I have failed to say the words again, so I'm not at all sure you know that I love you both more than I can say. You are such different men, but so very much the same when it comes to how I feel about you. You make me proud, although I know I can take no credit for the admirable, honorable men you are.

I told you some time ago that I had marked every one of your birthdays since you were each born. I've been trying to get up the courage to show you the truth of it. The time never seemed right and now I fear that one of you may leave and not return. And it would be my greatest failure to let that happen.

"How did he know I was plannin' to leave?" Johnny asked. "I—I never told anyone."

Scott didn't look at his brother. "He's pretty good at figuring things out. And… and I told him last night that I'm going to head back East for a while….."

"You're thinkin' of leavin'?"

Scott cleared his throat and returned his attention to the paper in his hand. "Let's finish this," he said quietly.

There are two bundles of letters in the bottom left drawer. I ask that you both take the time to read them. When I return, ask me any questions you may have. I will answer any and all of them. I have treasured every minute of every day that you have both been home, although I may not always show it. Whatever you each choose to do, I implore you not to make the mistake I made in keeping your feelings to yourselves. Good or bad, share them with each other. There will be many people in both of your lives over the years – wives, children, grandchildren, I hope – but you will never have another brother. I pray you come to understand that that the most precious gift I will ever give to my sons is not a name, or a ranch. It is the brother you have at last been able to know.

With all my love,

Your father

Johnny leaned down and opened the drawer to which the letter referred. He removed two bundles of letters, each tied with a strip of leather. The first one had his name on the top letter. He passed the second stack to Scott.

Scott slipped the top letter out of his bundle and noticed the envelope was yellowed with age and addressed to him. He picked up the letter opener again, slit it open and began to read, then stopped when he heard Johnny mumbling to himself.

".. sixteen, seventeen, eighteen, nineteen, twenty, twenty-one." Johnny stopped at the last letter and looked over at his brother, appearing surprised to see Scott was staring back at him. "What?" he said.

"Nothing," the older brother replied, turning back to read his first letter.

"I was just checkin'."

"I know."

"What's that s'posed ta mean?"

Scott sighed and looked back at his younger brother. "It means exactly what I said. I know you were just checking to see if there was one for every birthday."

"Oh. Well ya don't have to make it sound like…."

"Like what?"

"Never mind. I think I'll turn in."

Scott watched him go, his heart sinking. Murdoch obviously thought this exercise would bring his sons together. It was apparent from Johnny's exit that it was too late for that. He sighed again, then settled back to begin reading.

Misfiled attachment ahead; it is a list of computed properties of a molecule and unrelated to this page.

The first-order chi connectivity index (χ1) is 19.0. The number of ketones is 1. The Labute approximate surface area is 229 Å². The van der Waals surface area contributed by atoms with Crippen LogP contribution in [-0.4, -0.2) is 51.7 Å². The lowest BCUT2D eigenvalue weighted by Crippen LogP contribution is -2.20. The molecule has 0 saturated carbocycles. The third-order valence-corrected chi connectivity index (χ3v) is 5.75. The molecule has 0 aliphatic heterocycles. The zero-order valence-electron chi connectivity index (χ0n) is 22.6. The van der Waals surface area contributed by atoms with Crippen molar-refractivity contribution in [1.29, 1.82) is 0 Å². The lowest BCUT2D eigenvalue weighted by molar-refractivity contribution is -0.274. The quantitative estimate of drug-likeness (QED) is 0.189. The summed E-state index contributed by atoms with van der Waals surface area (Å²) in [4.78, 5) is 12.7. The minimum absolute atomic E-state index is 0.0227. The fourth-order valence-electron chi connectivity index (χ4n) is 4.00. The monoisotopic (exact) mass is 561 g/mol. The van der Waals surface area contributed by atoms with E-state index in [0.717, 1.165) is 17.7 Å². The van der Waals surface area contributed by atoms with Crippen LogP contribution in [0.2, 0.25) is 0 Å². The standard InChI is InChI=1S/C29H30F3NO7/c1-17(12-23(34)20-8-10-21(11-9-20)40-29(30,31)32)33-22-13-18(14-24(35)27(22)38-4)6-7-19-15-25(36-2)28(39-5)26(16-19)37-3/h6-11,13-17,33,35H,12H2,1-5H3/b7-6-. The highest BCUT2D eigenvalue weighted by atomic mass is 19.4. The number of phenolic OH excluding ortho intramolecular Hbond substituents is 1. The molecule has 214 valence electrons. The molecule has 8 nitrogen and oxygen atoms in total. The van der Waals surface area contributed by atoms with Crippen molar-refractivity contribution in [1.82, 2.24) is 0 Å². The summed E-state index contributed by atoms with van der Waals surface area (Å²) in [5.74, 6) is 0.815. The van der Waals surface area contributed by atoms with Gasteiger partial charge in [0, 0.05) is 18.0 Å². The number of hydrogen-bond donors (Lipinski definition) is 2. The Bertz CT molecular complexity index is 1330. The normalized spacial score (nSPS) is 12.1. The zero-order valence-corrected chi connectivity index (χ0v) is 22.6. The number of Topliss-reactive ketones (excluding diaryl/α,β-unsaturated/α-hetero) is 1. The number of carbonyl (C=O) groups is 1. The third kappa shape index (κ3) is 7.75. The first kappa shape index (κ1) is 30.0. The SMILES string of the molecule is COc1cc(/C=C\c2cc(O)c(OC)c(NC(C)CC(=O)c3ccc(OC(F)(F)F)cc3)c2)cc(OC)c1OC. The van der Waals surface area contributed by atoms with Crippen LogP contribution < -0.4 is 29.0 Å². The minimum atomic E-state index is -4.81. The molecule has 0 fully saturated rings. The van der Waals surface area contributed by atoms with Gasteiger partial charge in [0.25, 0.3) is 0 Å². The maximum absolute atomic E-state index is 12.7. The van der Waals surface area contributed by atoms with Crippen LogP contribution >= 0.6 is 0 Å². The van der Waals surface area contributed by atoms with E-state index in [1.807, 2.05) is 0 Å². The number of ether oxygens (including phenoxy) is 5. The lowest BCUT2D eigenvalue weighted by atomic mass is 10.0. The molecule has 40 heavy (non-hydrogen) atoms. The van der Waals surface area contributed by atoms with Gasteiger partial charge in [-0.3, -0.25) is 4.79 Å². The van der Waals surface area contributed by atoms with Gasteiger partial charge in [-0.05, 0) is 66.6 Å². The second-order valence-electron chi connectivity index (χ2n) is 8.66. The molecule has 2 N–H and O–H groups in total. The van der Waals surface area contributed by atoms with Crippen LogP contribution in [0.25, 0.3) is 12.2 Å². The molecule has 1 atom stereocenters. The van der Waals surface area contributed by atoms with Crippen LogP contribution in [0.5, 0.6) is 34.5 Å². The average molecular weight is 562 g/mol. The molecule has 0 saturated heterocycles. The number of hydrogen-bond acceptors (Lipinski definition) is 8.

September 21, 1846

My darling son, Scott,

Today you are a year old. I know you are too young to understand yet, or know that I am not there. But I have been missing you every day of your life, my boy. I hope that you have your mother's eyes, and her smile. She had the most wonderful smile. I recall the day she told me that you were on your way. Her smile was brighter than the sun that day as she told me all of her plans for you, our son. Somehow she knew that you were a boy. She loved you before you were born, Scott, and so did I. Things have been a little hard this year and I couldn't come to get you, but by next year, I will have you here with me. I know you are safe in the meantime but I will bring you home soon, I promise. This land, this ranch called Lancer is your heritage. Every minute of every day, every chore I do, I am building this dream for us to share. I love you, son.

Your Papa

Scott blinked back tears and scanned the next letter and several after that. He paused over the fourth one.

September 21, 1849

My dearest Scott,

You are four today, and I am still missing you. I had hoped to arrange for your grandfather to meet me in Kansas City so that I could get you, but his business has kept him from making the trip again this year. I will come to Boston next year if necessary. I want you home.

You have a stepmother, Scott, and a little brother or sister on the way. Not only do I need you now, but someone else will need you to help them grow and learn all the important things you have learned already. Like how to walk, and how to talk, and how to ride a pony. Do you have a pony, Scott? I have one waiting here for you. His name is Pokey and he's not as slow as his name would make you think, but he's gentle and calm, and just waiting for a little boy to call his own. And when you've outgrown the pony, we'll pick a horse for you together, one that you can name and take care of, a spirited horse you can ride across the pastures of Lancer by my side, son. I've been waiting so long to have you here and this year, I know it will happen.

Upstairs, Johnny Lancer had thrown himself onto his bed and torn open the first of his letters.

December 23, 1850

My darling son, Johnny,

You are one year old today. I don't think I can find words to say how very much I love you. You have brought joy and laughter back to this house. When the sun rises and I get up to face the day, the first thing I do is look for your smiling eyes. You are the sunshine in your Mama's and my life.